By Trudy Lieberman | Rural Health News Service
Earlier this year, an Illinois woman sent an email telling me of the poor care her husband received at a large Chicago hospital. After six weeks of fighting for his life, he died.
“I wish you could see his records and all the infections and surgeries he had,” she told me. “I’ve been wanting to do something about the care he got and just didn’t know who to go to.”
I return to this topic from time to time because everyone is vulnerable to hospital mistakes. Most people think of hospitals as safe, loving places that advertise their miracle cures on TV and build new wings to house the latest technology. How can things go wrong? But they do, and readers of this column have been eager to share their experiences.
Increasingly, it’s becoming clear there are few places patients and their families can turn for help in avoiding bad care, and equally important there’s almost no guidance from state or the federal regulators. When news outlets try to write about unsafe hospitals, they run into a “veil of secrecy that protects the industry” as one reporter in Michigan put it.
The Wall Street Journal has just published a fine story that begins to lift that veil.
Not many Americans know that the federal government has turned over the task of accrediting most of the nation’s hospitals to a private organization called the Joint Commission, which is funded by hospitals and governed by a board of directors some of whom are executives in the health systems it accredits.
Medicare requires hospitals to comply with safety standards, and they can use state inspections or hire a government-approved accrediting body to show they are in compliance. Most have chosen the latter.
Hospitals have a lot of skin in this game paying the Commission an annual fee between $1,500 and $37,000 depending on how big they are, the Journal reported. They also pay for the inspections, which in 2015 cost on average $18,000.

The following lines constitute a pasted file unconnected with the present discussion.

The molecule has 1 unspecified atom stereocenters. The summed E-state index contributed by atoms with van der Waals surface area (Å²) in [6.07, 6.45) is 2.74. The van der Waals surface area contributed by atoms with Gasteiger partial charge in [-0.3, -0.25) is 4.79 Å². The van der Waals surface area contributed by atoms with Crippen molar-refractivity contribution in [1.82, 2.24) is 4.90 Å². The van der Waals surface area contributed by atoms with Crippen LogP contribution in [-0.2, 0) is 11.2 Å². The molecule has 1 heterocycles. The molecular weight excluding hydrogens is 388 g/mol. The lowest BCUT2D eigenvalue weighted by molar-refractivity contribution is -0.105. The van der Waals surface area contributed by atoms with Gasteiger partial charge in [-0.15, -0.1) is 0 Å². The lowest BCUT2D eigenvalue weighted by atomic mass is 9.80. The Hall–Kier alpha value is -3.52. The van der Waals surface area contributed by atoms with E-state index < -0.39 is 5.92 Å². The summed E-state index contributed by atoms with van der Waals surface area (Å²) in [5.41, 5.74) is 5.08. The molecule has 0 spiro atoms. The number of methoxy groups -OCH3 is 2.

The Joint Commission awards a “Gold Seal of Approval” to those facilities that meet its standards. Maybe you’ve seen them when you’ve visited a hospital. It encourages hospitals to use those accreditations in their marketing activities, even providing them with a publicity kit. The Commission has also created a patient brochure with this reassuring message, “Whenever and wherever you receive health care, look for The Joint Commission Gold Seal of Approval.”
However, the Journal found that those seals of approval can be misleading. Using information from inspection records, reporters found that in 2014 some 350 hospitals had Joint Commission accreditation even though they were in violation of Medicare safety requirements, and 60 percent of them had safety violations in the preceding three years.
It seems that most patients facing an operation or a hospital stay would want to know that. Dr. Mark Chassin, president and chief executive of the Joint Commission, told the Journal that his organization doesn’t routinely withdraw accreditation of hospitals with safety problems because its focus is less on regulating or penalizing and more on preventing problems.
And this brings us back to that age-old problem: Should a government regulate business, including hospitals which have become very big businesses – or should it provide information so buyers, or in this case patients, can compare the offerings and make decent choices? Opponents of regulation argue that providing information is best.
In the case of hospitals, though, patients have neither regulation nor information. The Journal’s reporting shows that the Joint Commission’s inspection process often lets hospitals keep their accreditation even as they deliver poor care. At the same time, the Joint Commission has continually refused to make its hospital inspection reports public. So if patients are supposed to do their homework before undergoing health procedures, it’s a fair question to ask: How should they do that?
Earlier this year the Centers for Medicare & Medicaid Services proposed a rule that would have required the Joint Commission to make its inspection records public. The agency cited serious concerns about the Commission’s ability to identify safety problems. The Commission opposed the regulation, arguing it would make its work harder. Hospitals opposed it, too.
CMS heard their pleas and withdrew the proposal leaving patients in the same information vacuum they were in before.
Earlier this year Ashish Jha, a professor of health policy at the T. H. Chan School of Public Health at Harvard, told me he had no idea which hospital in New York City had the lowest risk of safety problems. At best he could only make a rough guess. He told the Journal its findings show “accreditation is basically meaningless – it doesn’t mean a hospital is safe.”■
What kind of information would you like to see about safety and quality of care at your local hospital? Write to Trudy at email@example.com.